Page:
Husband-wife jewelers are 2015 ‘Hatch’ headliners

Contact:  Gail Rost, Co-Chair, Hatch Creative Reuse Art Festival, Hatch@the-idea-store.org  

CHAMPAIGN, Ill. — Jewelry artists David and Roberta Williamson of Berea, Ohio, believe everyone has a story to tell. And when they visit Champaign-Urbana next February as the Hatch Visiting Artists-in-Residence, the Williamsons will share their own life story — a creative partnership built on a dual foundation: their love for each other and their passion for beautiful objects with a history.

While in residence in Champaign-Urbana, the couple — who met while both were students at Northern Illinois University, then crafted an artful life and career together — also will provide opportunities for school children and community members to create and share their own personal stories with found objects and repurposed items and artifacts.

The Williamsons’ residency is part of the multifaceted Hatch Creative-Reuse Art Festival, an annual celebration of resourcefulness and reinvention produced by The I.D.E.A. Store. The store is billed as the area’s premier creative-reuse marketplace and an earned-income social enterprise of the Champaign Urbana Schools Foundation. The 2015 festival will take place Feb. 26 through March 14 in various venues throughout Champaign County.

In addition to hosting the Williamsons’ residency, Hatch includes a juried art exhibition, on view throughout most of the festival (Feb. 28 through March 14) at Indi Go Artist Co-op in downtown Champaign; a trash-fashion, or “trashion” show at Lincoln Square on Feb. 27; a juried art fair March 14 at the Savoy Recreational Center; and a number of other auxiliary activities.

“The festival celebrates the creative spirit of local, regional and even nationally known artists who work in the creative-reuse genre, using cast-off materials that might otherwise end up in the landfill,” said Gail Rost, co-chair of the Hatch organizing team and co-founder of The I.D.E.A. Store with Carol Jo Morgan.

“We’re very excited to have the opportunity to bring the Williamsons to our community, as they have been blazing the trail in the field of repurposed and recycled art for many years,” Rost said. “Their whimsical brooches, necklaces and other works of art typically marry ephemera and three-dimensional artifacts from the past — passed down in their families or acquired from antiques stores, flea markets and other sources — with fine jewelry-making techniques and craftsmanship.”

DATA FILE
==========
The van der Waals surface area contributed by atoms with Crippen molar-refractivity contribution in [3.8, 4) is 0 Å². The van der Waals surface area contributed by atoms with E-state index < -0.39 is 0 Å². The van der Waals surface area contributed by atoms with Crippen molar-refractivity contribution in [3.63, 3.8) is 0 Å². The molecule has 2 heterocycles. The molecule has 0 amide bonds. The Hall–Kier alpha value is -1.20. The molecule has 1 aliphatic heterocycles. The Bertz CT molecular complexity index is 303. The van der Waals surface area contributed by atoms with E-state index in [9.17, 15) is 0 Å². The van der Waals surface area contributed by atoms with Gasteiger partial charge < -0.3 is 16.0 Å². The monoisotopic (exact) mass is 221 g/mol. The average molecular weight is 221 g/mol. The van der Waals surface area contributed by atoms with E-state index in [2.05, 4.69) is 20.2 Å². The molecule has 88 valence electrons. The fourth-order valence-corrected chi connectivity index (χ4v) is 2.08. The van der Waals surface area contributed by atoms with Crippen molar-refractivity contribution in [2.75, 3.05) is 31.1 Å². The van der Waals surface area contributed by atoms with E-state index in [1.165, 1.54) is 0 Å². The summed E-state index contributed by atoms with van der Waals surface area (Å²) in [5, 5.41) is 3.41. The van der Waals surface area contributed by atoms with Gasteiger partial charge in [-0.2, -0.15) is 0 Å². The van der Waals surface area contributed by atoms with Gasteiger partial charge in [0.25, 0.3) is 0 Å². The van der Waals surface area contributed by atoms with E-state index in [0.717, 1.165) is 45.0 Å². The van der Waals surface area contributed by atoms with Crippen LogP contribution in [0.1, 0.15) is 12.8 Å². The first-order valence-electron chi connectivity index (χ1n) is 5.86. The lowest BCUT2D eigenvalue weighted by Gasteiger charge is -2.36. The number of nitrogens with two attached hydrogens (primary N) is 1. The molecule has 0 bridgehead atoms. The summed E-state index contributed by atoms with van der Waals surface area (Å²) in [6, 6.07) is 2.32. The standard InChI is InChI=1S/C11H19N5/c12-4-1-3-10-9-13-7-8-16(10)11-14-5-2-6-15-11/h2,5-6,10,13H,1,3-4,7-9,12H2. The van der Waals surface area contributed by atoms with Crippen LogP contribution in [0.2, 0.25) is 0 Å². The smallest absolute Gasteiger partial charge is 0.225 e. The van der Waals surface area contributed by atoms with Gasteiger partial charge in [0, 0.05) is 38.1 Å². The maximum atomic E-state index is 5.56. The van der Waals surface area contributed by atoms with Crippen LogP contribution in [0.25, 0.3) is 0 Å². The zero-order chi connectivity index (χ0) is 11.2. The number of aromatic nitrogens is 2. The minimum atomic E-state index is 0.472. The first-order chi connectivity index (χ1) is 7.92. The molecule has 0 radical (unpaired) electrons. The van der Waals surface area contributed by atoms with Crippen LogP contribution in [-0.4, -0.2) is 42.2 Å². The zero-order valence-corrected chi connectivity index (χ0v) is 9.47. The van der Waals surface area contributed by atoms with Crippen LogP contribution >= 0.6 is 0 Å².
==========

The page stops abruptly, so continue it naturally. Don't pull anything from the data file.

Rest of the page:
The Williamsons teach at Baldwin-Wallace University in Berea, Ohio. Roberta Williamson, a lecturer in the university’s studio art department, received her bachelor’s degree in education from NIU and a master of fine arts degree in jewelry and metalsmithing from Virginia Commonwealth University in Richmond. David Williamson is professor of studio art at Baldwin-Wallace and has a bachelor’s degree in fine arts from NIU in DeKalb and an MFA from VCU.

They have collaborated as partners in their metals studio for nearly 45 years, each contributing individual strengths to their collective enterprise. Roberta brings her intuitive sense for creating design combinations to the table, while David contributes his top-notch technical skills.

The jewelry artists’ fascination with nature often surfaces in their work. They also are inspired by their lives together and their individual histories and memories. Their work can be found in a number of international collections, including the Renwick Gallery at the Smithsonian American Art Museum. In 2009, the pair was featured in the popular two-part PBS series “Craft in America.”

As Hatch visiting artists-in-residence, they will kick off the festival at 7:30 p.m. on Feb. 26 at the Champaign Public Library with a free public talk titled “Garden of Dreams: The Work of Artists David and Roberta Williamson.” The next day (Feb. 27), they will work with local middle school and high school art students. On Feb. 28, they will present an all-day, advanced-level jewelry workshop for adults (age 18+) in the University of Illinois campus studio of Billie Theide, a professor of art and design and the James Avery Endowed Chair of the College of Fine and Applied Arts.

Through their workshops, the Williamsons encourage students to “find their own stories” by incorporating meaningful, memory-inducing objects into the jewelry they create. In the Hatch workshop, geared toward college-level students and members of the public with some experience and skills in jewelry-making or other hands-on visual arts or fine craft, the Williamsons will teach participants how to transform found objects into “reservoirs” for preserving ephemera or other small items, and how to preserve the materials using resin. They’ll also demonstrate how to create a bezel and use cold connections to join elements of the pieces they create.

More information on the workshop, which will cost $100 per person, and how to register will be available soon on the Hatch website, here.

The Williamsons’ work also will be featured in the Hatch Art Exhibition at Indi Go as well, and they will appear at the show’s free public opening reception from 7-9 p.m. on Feb. 28.

Rost said frequent updates on all Hatch-related activities will continue to be added to the festival website. She encourages those interested in attending, participating in or even volunteering to help with the festival to consult the Hatch website and Facebook page, https://www.facebook.com/AboutHatch often for the latest news.

 

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(REPORTERS, EDITORS, NEWS DIRECTORS: High-resolution images of the Williamsons’ work are available by contacting Gail Rost at gail.glende.rost@gmail.com.)